EMA has warned that its IT systems will be down from the evening of 30 October to the morning of 3 November. The regulator is taking the action, which will affect EMA’s public website and the systems used to file applications, to allow it to test the IT recovery processes that are in place to help its systems bounce back from a major event. EMA Notice
CHMP has begun a consultation about the ICH paper on the common technical document for the registration of pharmaceuticals. The document is a revised version of a text ICH started work on more than 15 years ago. Changes to the text affect the product development rationale and the benefits and risks conclusions. The consultation period is open until the end of the year. Document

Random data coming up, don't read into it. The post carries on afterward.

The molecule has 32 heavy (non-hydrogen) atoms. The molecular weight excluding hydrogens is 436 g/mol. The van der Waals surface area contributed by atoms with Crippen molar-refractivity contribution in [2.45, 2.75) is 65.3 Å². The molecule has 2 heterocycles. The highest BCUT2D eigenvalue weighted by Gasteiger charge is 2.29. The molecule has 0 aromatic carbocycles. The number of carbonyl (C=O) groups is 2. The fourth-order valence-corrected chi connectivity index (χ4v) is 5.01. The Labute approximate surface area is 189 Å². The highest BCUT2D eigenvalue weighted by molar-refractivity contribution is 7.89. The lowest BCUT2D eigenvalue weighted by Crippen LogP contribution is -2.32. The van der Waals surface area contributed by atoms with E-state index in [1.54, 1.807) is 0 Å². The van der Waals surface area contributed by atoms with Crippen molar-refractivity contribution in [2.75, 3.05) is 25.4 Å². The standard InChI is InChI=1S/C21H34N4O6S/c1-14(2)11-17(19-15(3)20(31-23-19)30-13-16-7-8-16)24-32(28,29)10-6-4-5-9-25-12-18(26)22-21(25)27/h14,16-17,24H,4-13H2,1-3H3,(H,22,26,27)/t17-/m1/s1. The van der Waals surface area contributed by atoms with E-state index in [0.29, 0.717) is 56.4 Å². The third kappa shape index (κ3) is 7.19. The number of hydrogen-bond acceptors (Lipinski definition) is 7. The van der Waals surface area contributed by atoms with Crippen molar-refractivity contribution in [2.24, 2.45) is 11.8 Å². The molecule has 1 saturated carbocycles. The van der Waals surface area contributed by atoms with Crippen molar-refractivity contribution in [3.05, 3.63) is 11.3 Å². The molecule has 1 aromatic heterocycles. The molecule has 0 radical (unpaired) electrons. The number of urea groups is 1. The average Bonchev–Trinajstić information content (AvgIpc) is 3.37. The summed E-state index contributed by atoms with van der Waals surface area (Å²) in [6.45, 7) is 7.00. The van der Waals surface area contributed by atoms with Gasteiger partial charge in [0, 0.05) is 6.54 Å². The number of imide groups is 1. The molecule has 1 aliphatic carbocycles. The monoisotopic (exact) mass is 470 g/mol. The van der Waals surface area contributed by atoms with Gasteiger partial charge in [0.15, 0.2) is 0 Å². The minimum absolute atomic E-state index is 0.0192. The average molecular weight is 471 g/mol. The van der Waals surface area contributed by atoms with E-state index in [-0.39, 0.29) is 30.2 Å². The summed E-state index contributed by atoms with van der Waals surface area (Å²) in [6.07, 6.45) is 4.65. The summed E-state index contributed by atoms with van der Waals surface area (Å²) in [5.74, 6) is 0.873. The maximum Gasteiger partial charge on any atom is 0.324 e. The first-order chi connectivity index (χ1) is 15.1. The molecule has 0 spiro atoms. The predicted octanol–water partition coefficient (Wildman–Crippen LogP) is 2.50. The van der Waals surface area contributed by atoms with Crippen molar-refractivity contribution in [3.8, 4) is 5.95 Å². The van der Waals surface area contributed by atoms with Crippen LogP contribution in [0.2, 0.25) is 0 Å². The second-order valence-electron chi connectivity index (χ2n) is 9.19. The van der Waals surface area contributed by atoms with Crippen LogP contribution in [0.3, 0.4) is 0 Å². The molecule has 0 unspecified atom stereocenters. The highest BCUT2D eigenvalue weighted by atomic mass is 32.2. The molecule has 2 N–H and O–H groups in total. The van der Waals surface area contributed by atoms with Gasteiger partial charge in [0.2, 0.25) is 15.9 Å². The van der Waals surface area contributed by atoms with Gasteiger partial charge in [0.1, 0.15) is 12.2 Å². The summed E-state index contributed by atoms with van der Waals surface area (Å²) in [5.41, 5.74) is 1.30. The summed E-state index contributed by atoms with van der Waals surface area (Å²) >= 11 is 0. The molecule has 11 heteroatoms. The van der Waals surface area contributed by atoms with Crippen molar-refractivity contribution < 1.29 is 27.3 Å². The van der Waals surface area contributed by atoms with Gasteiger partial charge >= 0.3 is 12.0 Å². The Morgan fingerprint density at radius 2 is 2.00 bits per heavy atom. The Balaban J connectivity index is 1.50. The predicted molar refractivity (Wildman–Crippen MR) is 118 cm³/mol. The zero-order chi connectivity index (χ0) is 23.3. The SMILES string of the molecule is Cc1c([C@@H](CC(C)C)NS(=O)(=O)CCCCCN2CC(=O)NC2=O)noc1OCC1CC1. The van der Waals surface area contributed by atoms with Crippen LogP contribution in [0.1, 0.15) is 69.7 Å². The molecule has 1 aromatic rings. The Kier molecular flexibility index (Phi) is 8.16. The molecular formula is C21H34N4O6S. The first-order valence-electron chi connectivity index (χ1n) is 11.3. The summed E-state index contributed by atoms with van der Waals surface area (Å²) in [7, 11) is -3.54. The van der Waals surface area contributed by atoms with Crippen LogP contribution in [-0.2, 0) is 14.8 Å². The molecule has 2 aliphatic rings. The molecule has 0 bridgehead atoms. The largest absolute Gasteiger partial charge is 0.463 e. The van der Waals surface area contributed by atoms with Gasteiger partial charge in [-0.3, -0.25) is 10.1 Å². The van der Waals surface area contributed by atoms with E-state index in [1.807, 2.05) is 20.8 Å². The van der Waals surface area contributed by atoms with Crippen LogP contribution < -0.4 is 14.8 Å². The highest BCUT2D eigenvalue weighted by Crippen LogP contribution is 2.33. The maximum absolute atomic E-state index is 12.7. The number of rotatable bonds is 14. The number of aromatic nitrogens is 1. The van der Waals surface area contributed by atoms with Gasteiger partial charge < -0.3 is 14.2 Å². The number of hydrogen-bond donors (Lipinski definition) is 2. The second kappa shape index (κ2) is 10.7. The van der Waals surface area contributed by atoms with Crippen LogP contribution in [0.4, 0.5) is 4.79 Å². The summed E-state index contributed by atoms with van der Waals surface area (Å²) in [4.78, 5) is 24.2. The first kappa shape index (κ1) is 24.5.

A campaign group has written to the British government to request the issuance of a compulsory license for Roche’s Kadcyla. Such a move would allow companies to begin selling biosimilar copies of Kadcyla, lowering the cost of the medicine. The request follows the rejection of Kadcyla by the National Institute for Health and Care Excellence. Letter, Reuters
Tags: EU roundup, regulatory roundup, EMA, MHRA